# Galois group

This statement was made in my class and I'm trying still to piece together the details of it...

We say that some rational polynomial, $$f$$ has a Galois group isomorphic to the quaternions. We can then conclude that the polynomial has degree $$n \geq 8$$.

I have a few thoughts on this and I might be overlooking something simple...but letting $$K$$ be the splitting field, then $$[K:\mathbb{Q}]$$ divides $$n!$$ so $$n \geq 4$$.

My other thought is that since the Galois group has finite number of subgroups then between K and the rational numbers are a finite number of intermediate fields, thus K is simple. With $$K \cong \mathbb{Q}(a)$$ for some root of a minimal polynomial whose degree must be 8 since $$\mathbb{Q}(a) \cong \mathbb{Q}[x]/\langle m_a \rangle$$.

Does $$m_a$$ divide $$f$$ or something?

## Answers and Replies

(notation: In this post I shall use $(\sigma f)$ to denote f with $\sigma$ applied to all the coefficients of f; it's well-known that the new polynomial has the same degree and if x is a root of f, then $\sigma x$ is a root of $\sigma f$).

Does $$m_a$$ divide $$f$$ or something?

Almost, let $\beta \in K$ be a root of f. Let $\sigma : K \to K$ be an automorphism fixing k and sending $\beta \mapsto \alpha$. Now $(\sigma f)(\alpha) = 0$ so $m_\alpha | \sigma f$ and since $\deg(\sigma f) = \deg(f)$ this lets you conclude $8=\deg(m_\alpha) \leq \deg(f) = n$.

Let $\sigma : K \to K$ be an automorphism fixing k and sending $\beta \mapsto \alpha$. Now $(\sigma f)(\alpha) = 0$ so $m_\alpha | \sigma f$ and since $$\deg(\sigma f) = \deg(f)$$ this lets you conclude $$8=\deg(m_\alpha) \leq \deg(f) = n$$.

Isn't an automorphism from K to K fixing k the identity? or do you mean fixing $$\mathbb{Q}$$, the base field?

And just so I understand what you are trying to say is that the roots of $$m_a$$ are roots of f, since K is the splitting field for both $$m_a$$ and $$f$$?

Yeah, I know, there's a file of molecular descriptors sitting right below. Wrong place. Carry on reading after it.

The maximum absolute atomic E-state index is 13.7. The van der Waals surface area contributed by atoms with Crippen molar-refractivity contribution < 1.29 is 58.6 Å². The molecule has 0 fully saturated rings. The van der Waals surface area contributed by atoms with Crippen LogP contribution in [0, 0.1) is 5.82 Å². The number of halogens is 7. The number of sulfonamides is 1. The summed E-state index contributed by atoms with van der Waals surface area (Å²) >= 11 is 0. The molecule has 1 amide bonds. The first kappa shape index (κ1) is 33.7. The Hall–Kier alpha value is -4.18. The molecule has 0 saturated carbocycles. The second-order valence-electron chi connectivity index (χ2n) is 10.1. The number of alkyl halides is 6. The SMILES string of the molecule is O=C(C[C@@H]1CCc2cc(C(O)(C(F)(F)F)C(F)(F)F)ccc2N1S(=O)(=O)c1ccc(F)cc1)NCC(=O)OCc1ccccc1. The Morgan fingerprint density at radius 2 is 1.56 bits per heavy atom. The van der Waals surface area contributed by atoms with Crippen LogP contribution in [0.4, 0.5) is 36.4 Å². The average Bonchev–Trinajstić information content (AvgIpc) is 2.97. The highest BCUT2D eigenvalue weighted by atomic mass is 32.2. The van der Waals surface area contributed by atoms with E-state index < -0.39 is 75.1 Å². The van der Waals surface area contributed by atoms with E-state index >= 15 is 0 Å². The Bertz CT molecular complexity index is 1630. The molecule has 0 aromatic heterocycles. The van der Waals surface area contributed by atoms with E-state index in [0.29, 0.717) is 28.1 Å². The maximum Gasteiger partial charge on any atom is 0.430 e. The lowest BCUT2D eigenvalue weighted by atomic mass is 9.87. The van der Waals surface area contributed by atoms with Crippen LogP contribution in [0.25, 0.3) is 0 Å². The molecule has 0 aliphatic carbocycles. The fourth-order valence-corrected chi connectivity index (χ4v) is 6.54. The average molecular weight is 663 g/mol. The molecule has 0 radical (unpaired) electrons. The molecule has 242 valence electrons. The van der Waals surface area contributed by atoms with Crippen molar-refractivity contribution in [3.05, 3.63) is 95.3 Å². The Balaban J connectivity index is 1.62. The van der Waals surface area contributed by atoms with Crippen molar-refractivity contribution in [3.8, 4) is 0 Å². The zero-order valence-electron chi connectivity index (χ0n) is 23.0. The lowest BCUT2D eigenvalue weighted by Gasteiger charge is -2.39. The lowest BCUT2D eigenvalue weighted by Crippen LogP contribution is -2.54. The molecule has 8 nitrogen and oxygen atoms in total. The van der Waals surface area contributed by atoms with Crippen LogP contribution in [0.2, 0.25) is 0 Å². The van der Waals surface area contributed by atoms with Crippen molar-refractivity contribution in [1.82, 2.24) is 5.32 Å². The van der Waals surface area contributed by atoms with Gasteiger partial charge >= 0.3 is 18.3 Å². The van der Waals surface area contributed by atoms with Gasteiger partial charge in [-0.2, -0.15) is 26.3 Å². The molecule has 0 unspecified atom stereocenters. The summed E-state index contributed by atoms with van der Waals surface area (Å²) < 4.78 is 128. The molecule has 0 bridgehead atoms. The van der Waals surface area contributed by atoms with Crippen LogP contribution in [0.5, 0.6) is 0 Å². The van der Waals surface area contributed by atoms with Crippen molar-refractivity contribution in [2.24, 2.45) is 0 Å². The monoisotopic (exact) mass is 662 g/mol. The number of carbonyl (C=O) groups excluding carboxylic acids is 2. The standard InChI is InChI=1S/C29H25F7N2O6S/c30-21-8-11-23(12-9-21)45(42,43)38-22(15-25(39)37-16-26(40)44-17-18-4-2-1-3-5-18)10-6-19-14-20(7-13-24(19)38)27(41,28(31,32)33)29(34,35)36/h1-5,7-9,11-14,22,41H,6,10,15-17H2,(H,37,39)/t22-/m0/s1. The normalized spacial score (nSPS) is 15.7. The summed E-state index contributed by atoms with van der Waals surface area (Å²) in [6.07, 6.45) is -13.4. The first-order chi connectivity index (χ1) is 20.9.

As a permutation group, the quaternions are a subgroup of $$S_8$$ generated by the permutations $$\{(1234)(5678), (1537)(2846)\}$$. Therefore $$f$$ must have 8 roots in $$K/\mathbb{Q}$$. So the degree of $$f$$ must be $$\geq 8$$ (with equality if $$f$$ is irreducible).

I shouldn't mess with this question but I'm curious: I once did an algebra problem where one of the roots of the polynomial was

sqrt(2) + sqrt(3) + sqrt(5)

and of course there are eight roots for all possible choices of the signs, so there's an eighth degree polynomial. I wonder if that's an example of the quaternion group?

As a permutation group, the quaternions are a subgroup of $$S_8$$ generated by the permutations $$\{(1234)(5678), (1537)(2846)\}$$. .

Is S8 the only permutation group the quaternions are a subgroup of?

I'm pretty sure there are a few subgroups of $$S_8$$ containg the quaternions, although I don't know off-hand. For the purposes of this question, all you need to know is that as a permutation group they act on 8 objects - in this case: 8 non-rational roots.